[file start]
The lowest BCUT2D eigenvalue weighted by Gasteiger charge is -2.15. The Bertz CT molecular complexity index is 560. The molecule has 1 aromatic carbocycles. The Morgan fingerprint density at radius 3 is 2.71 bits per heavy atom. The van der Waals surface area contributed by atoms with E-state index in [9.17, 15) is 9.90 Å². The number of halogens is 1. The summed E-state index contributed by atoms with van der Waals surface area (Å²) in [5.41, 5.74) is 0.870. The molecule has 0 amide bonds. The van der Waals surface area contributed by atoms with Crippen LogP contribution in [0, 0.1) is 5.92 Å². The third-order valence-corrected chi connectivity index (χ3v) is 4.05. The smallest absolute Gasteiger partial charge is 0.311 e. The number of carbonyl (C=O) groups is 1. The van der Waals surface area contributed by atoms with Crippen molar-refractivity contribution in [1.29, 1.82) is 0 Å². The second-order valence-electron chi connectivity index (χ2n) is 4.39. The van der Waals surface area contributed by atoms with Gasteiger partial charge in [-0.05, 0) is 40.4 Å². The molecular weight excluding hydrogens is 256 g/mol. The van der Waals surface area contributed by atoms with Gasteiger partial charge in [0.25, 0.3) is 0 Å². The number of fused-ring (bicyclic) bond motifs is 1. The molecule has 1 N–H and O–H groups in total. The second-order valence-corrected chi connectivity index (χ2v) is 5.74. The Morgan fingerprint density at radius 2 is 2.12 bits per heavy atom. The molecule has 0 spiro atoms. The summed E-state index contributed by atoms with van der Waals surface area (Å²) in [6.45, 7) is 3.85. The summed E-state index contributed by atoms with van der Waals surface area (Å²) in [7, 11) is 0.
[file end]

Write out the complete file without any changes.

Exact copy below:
The lowest BCUT2D eigenvalue weighted by Gasteiger charge is -2.15. The Bertz CT molecular complexity index is 560. The molecule has 1 aromatic carbocycles. The Morgan fingerprint density at radius 3 is 2.71 bits per heavy atom. The van der Waals surface area contributed by atoms with E-state index in [9.17, 15) is 9.90 Å². The number of halogens is 1. The summed E-state index contributed by atoms with van der Waals surface area (Å²) in [5.41, 5.74) is 0.870. The molecule has 0 amide bonds. The van der Waals surface area contributed by atoms with Crippen LogP contribution in [0, 0.1) is 5.92 Å². The third-order valence-corrected chi connectivity index (χ3v) is 4.05. The smallest absolute Gasteiger partial charge is 0.311 e. The number of carbonyl (C=O) groups is 1. The van der Waals surface area contributed by atoms with Crippen molar-refractivity contribution in [1.29, 1.82) is 0 Å². The second-order valence-electron chi connectivity index (χ2n) is 4.39. The van der Waals surface area contributed by atoms with Gasteiger partial charge in [-0.05, 0) is 40.4 Å². The molecular weight excluding hydrogens is 256 g/mol. The van der Waals surface area contributed by atoms with Gasteiger partial charge in [0.25, 0.3) is 0 Å². The number of fused-ring (bicyclic) bond motifs is 1. The molecule has 1 N–H and O–H groups in total. The second-order valence-corrected chi connectivity index (χ2v) is 5.74. The Morgan fingerprint density at radius 2 is 2.12 bits per heavy atom. The molecule has 0 spiro atoms. The summed E-state index contributed by atoms with van der Waals surface area (Å²) in [6.45, 7) is 3.85. The summed E-state index contributed by atoms with van der Waals surface area (Å²) in [7, 11) is 0.